At some point I had a role where I was leading teams in Google Cloud, which includes G Suite, but also Google Cloud platform, that if you look at the total number of UXers, it was like seven or eight hundred people, when I’m one person. What I started doing was meeting with directors and saying what do people need help with? So I built modules that were hour long workshops. People like edutainment, fun, engaging. So it’s team building and skill building and connection building all at once. And it’s but it’s like putting spinach in a milkshake with your kids, like they don’t even know it’s there. That’s the key.
(28:15) Let’s say you’re running a design sprint and it’s a daylong thing I’ll come in l do a UX rap and then do a little activity where I say talk to each other about where you’re born, what you were like as a kid, and one experience that really shaped who you are and just break into small groups and talk. And you watch that start happening and like it’s quiet for a few minutes and then it just goes like it lights up.
(30:12) There’s an element of putting people out of their comfort zone a little bit. How do you see fear sort of playing a role in development as a human?
Fear is natural and it’s healthy, but it doesn’t have to inhibit your decision making. So part of overcoming fear is making sure teams understand how to have conversations when things go wrong. I talk to teams about learning from failure. Making sure that you’re helping managers know that it is hard to do design work. It is emotional. I can’t teach you how to skate, only the pavement can teach you how to skate.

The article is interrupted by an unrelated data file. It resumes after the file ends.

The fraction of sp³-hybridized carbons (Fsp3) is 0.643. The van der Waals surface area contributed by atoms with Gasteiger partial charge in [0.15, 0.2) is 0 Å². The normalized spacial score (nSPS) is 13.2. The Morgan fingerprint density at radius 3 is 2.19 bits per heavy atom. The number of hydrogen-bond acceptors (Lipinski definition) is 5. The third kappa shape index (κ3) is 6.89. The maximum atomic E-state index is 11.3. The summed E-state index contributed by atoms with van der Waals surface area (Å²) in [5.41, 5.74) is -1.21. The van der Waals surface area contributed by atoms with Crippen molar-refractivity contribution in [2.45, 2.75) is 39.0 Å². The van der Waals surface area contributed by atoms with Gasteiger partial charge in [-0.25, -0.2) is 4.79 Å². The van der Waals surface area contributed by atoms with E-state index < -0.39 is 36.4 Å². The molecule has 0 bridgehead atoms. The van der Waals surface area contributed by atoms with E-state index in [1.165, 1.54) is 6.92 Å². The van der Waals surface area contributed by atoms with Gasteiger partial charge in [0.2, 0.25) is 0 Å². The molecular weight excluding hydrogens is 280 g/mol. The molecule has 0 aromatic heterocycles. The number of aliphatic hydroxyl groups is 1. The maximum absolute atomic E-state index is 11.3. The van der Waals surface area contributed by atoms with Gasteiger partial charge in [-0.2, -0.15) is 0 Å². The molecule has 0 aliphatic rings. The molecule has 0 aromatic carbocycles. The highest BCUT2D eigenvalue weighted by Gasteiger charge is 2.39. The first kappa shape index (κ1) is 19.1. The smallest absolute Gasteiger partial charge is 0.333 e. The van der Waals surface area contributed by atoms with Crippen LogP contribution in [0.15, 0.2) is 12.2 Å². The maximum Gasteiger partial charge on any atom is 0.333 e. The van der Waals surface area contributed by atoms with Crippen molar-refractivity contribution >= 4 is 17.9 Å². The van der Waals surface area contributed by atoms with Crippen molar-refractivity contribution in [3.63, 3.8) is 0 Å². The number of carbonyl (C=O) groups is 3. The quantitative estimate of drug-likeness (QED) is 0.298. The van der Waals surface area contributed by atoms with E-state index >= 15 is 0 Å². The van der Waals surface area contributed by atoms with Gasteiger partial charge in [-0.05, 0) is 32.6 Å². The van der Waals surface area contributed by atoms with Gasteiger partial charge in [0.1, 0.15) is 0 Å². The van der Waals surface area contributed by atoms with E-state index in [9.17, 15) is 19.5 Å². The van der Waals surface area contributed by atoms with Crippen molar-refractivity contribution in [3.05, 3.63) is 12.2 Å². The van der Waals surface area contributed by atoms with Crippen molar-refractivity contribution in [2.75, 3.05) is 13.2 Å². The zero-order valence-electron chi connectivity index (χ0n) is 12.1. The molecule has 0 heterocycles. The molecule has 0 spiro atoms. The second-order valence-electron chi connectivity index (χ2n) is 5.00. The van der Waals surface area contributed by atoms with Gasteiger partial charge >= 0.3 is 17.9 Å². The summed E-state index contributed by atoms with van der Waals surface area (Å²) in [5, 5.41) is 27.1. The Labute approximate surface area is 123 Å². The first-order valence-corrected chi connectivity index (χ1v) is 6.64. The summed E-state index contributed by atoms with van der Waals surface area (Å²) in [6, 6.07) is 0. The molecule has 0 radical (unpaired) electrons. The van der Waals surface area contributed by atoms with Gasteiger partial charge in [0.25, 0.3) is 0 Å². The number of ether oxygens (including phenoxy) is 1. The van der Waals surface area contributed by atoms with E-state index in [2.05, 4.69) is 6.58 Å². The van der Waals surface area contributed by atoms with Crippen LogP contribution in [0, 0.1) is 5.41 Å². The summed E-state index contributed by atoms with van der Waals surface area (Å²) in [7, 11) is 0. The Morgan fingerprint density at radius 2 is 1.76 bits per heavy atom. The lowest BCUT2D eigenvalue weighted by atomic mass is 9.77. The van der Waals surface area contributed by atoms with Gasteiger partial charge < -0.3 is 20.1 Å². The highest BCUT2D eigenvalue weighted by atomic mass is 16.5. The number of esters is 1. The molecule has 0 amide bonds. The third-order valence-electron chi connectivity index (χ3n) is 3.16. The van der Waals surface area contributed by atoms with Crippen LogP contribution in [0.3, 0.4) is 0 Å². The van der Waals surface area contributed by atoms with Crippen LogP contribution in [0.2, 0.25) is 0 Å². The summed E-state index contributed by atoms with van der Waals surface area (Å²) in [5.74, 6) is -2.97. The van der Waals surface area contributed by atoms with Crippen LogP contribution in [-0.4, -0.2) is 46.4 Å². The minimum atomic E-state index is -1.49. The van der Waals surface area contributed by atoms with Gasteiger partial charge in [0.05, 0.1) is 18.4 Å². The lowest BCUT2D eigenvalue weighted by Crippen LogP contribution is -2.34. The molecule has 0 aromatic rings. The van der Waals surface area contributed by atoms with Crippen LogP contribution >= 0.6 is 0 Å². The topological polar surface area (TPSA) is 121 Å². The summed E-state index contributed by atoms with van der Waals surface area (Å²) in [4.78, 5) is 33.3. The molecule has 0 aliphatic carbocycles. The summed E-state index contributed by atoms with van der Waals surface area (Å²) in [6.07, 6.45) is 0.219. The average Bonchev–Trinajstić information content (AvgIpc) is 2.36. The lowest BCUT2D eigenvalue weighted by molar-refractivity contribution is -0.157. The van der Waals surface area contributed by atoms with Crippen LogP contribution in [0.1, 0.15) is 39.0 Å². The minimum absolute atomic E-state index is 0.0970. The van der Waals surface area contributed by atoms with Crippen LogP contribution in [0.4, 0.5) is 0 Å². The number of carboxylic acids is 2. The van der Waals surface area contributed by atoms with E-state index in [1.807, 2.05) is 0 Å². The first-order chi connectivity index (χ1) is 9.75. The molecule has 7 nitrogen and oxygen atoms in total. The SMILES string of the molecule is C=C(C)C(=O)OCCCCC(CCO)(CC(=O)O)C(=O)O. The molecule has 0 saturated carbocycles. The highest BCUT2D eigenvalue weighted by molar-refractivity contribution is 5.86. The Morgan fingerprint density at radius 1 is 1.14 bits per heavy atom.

(33:25) How do you learn to process the feelings and have the space to process them? Sometimes when you’re working in creative material, you have to listen and you have to look at how it’s landing with people. You have to train yourself to absorb feedback beyond just the verbal cues and when you can do that, you end up making better iterations.
(34:59) I think that’s really pertinent in design in that a lot of people that are giving feedback don’t have the vocabulary to actually talk about it, because often it’s an emotional connection with design?
(36:52) Most good designs get better and better when you ask more questions and clarify, because everyone’s got a different vocabulary for expressing an emotional response. A big part of influence and persuasion is not just thinking you figured it out, but actually knowing you figured it out because you did all kinds of espionage, basically recon.